I know a guy who likes to gleeful pronounce that “Theater is dead!” in the rounded tones of his fake, transatlantic speech affectation.

He thinks it makes him sound hip and cynical, I suspect. Whatever, man, he’s a theater guy.

But a new article in Forbes would, um, support otherwise.

Forbes is doing what Forbes does; basically breaking everything down to dollars and cents. But when the numbers are this big, it’s hard to argue with the details.

It has long been my view (as anyone who has been unlucky enough to get cornered at a party by me after a couple of lip loosening cocktails will tell ya) that theater is more popular, more widespread, more culturally significant right now than at any point in history. That doesn’t mean it’s better or more vibrant, those are questions for another blog.

But lemme just drop this tidbit from the article: Phantom of the Opera has made to date just over 6.2 billion dollars. I wrote that correctly, “Billion” with a big ole “B”. In contrast, the largest movie of all time, Avatar, has made 2.8 billion. Do the math.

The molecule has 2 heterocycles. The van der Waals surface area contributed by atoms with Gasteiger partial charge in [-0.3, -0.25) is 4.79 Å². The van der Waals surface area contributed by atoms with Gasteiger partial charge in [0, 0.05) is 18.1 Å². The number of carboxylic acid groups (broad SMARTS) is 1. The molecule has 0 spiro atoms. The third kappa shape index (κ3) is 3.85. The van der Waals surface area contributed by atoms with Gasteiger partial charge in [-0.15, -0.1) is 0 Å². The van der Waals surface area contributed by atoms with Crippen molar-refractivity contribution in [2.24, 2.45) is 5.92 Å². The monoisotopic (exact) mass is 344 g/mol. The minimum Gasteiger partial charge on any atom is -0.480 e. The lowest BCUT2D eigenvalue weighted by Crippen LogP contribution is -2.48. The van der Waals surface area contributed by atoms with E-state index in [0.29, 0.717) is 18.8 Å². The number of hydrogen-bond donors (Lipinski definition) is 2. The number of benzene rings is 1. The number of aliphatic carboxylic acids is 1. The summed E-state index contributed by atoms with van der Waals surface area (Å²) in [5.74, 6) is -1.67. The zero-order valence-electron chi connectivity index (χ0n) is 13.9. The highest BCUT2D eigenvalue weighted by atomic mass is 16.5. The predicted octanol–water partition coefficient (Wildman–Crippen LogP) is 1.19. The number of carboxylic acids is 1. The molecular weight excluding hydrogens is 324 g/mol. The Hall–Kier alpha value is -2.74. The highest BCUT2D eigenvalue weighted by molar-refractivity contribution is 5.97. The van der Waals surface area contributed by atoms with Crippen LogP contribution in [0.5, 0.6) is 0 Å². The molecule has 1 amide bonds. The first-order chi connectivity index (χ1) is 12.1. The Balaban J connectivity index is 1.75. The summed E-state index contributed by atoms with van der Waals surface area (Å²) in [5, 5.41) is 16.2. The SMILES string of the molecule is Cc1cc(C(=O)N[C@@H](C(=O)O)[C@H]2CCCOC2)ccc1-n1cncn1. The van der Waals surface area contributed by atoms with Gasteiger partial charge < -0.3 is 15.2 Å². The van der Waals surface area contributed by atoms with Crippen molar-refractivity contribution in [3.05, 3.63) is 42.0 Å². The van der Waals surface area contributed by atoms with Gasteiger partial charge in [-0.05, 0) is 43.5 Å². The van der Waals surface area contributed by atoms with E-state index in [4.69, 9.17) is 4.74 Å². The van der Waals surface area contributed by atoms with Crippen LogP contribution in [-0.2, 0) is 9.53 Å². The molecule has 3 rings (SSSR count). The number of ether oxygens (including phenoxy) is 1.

How here’s the real kicker that keeps the struggle real. The price of keeping a show on Broadway is like 700 thousand bucks a week, so even with those astronomical numbers, the profit margin is pretty slim. But you can’t argue with the reach and cultural significance of a show that’s pulling that kind of attendance and getting those ticket prices.

So I would simply add that even though theater’s reach is gigantic as shown by the box office numbers, it’s not putting a ton of money directly into the pockets of the folks doing it. And in fact for the most part, it costs money, especially for the little guys.

But it’s never been more important and more influential.

Now go stand in front of people you don’t know and make them listen to you sing “To Dream the Impossible Dream” or, hell I don’t know, “Yorktown” from Hamilton. Maybe they’ll give ya a couple bucks.




1 reply
  1. T
    T says:

    True, though the better point may be that with profit margins so slim, it will always be the smaller theatres that will in the end matter most.


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